02 Nov Wisconsin plant is part of NCR's global RFID initiative
Viroqua, Wis. — A former paper converting plant in this southwestern Wisconsin community is part of the giant NCR Corp.’s push to become a major global player in radio frequency identification.
The plant, part of NCR’s Systemedia group, produces various types of labels and thermal transfer ribbons embedded with RFID chips that NCR says overcome challenges posed by the technology. The labels are intended to add efficiencies to supply chain management above those expected to come from RFID tracking of crates and pallets, which retail leader Wal-Mart has mandated for top suppliers. The chips in the labels can hold a variety of information. Their data can be anything from expiration dates to manufacturing, shipping, and even nutrition information.
As any follower of RFID knows, the expected efficiency from RFID has been slow to come due to a myriad of technological challenges. But where there are challenges, there are opportunities. And NCR sees huge opportunities in RFID. The global technology company’s products and services include ATMs, retail systems, data warehouses, IT services, and paper and ink supplies for printers and other workstations – all which are involved in RFID initiatives
Investment in RFID
NCR’s 2004 annual report, noting the fragmentation of the printer-related products market and reduced demand for those products, calls for a continued shift toward growth areas, including RFID products. Its investment in RFID technology includes “TransitionWorks,” a newly expanded radio frequency identification (RFID) demonstration center in Atlanta that recently opened, with a similar center set to open in Europe in 2006.
Earlier this month, NCR launched an RFID “one-stop-shop” for its European operations, offering companies on that continent a spectrum of RFID products and services from manufacturing to consumer contact areas, such as contactless payment methods, self-checkouts and kiosks.
The company’s belief in RFID is further evidenced by its recent hiring of William Nuti to the posts of president and chief executive officer (CEO) of NCR. Nuti served since December 2003 as president and CEO of Symbol Technologies, where he positioned the company as a leading supplier in the RFID industry.
“RFID is a business revolution where companies can see ROI within 18 months, with supply chain cost reductions of 20 percent and inventory reductions of 20 percent,” said John Greaves, NCR’s vice president of RFID solutions.
Viroqua initiative in its first year
Based in Dayton, Ohio, NCR employs approximately 28,300 people worldwide and had 2004 revenues of nearly $6 billion. Its RFID initiative at the Viroqua plant, which employs more than 100 people, got rolling in January as part of an evolution of the facility that opened in 1968 producing paper rolls. A part of the Systemedia group of NCR, Viroqua’s is the only Systemedia facility engaged in custom label converting, said plant manager Jim Sheaf, who noted the evolution of the plant from its original days.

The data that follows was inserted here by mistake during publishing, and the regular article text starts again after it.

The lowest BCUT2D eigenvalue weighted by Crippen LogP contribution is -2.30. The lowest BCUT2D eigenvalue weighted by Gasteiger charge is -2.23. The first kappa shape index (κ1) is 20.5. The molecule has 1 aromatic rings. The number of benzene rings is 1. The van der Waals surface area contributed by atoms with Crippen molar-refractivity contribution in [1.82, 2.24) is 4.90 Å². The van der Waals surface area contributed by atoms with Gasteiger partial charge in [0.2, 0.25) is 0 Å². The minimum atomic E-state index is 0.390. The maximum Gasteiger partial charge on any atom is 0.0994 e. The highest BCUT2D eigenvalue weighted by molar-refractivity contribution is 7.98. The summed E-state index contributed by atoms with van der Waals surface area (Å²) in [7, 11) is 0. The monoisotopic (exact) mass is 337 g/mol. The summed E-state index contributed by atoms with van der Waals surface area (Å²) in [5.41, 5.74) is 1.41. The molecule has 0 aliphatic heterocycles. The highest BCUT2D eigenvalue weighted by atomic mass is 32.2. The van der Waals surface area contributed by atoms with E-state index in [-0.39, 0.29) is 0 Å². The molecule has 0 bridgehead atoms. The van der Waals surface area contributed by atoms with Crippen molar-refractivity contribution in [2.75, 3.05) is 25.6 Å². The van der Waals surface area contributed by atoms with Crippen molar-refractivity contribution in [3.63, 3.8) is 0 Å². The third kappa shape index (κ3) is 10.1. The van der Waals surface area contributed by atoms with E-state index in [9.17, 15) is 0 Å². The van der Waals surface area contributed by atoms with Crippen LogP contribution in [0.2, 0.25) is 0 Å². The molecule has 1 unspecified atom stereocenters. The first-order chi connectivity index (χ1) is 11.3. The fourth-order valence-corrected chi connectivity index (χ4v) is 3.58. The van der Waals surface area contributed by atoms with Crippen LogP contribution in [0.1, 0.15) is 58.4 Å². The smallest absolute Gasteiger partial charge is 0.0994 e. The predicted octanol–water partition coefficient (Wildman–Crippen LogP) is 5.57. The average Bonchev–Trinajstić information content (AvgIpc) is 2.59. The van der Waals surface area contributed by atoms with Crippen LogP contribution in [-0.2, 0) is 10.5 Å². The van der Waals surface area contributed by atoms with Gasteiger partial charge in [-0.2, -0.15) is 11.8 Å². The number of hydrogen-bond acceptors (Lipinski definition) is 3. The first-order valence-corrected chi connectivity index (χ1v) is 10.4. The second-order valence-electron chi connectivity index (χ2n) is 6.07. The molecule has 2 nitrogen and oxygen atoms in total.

“Originally established as a forms and paper roll converter, the eventual installation of flexographic equipment has resulted in a migration to label manufacturing,” said Sheaf. “This facility was engaged in 2004 to support engineering efforts and research multiple converting techniques surrounding insertion of RFID inlays into pressure-sensitive label material. A final selection was made in late 2004, and the process line was established in January 2005.”
Other NCR plants may soon be joining in the process, to “scale for global needs as the marketplace demands,” said John Hourigan, the director of corporate media relations for NCR.
All five of NCR’s divisions are working on aspects of its RFID initiative. The Systemedia Group is also working on data-capture hardware and on professional services such as integration. The Financial Services Group is working on contactless payments for shipments. The Teradata group is working on data warehousing and analytics.
Overcoming the challenges
NCR says the labels and thermal transfer ribbons it produces at Viroqua overcome some of the challenges of RFID tags. Industry observers point out that about 20 percent of RFID chip-embedded labels typically fail to communicate their data. Additionally, electrostatic discharges involved in labeling processes can harm RFID chips.
NCR has developed a way to check labels and remove bad ones during production, so the labels that are shipped to market are nearly 100 percent readable, the company says. And it has a patent pending on a process that it says eliminates static electricity in and around its thermal transfer ribbons, thus protecting them from static electricity.
Explaining the process that the plant uses to embed the RFID tags into labels, Hourigan said: “A pressure sensitive substrate is delaminated. An RFID tag is inserted between the facestock and liner. The substrate is re-laminated back together, and a final label configuration is die cut into the substrate. The product is wound into roll form to be used by customers through various printing or application equipment.”
It’s a long way from the company’s founding as National Cash Register more than 120 years ago. But just like those old cash registers in their day, it’s still about bringing efficiencies to the market.
• Read more about RFID in previous WTN stories:
Pacific Cycle rides full speed into RFID
Tommy Thompson to get RFID implant
The key to finding RFID’s ROI
UW-Madison workgroup helps state companies tap the power of RFID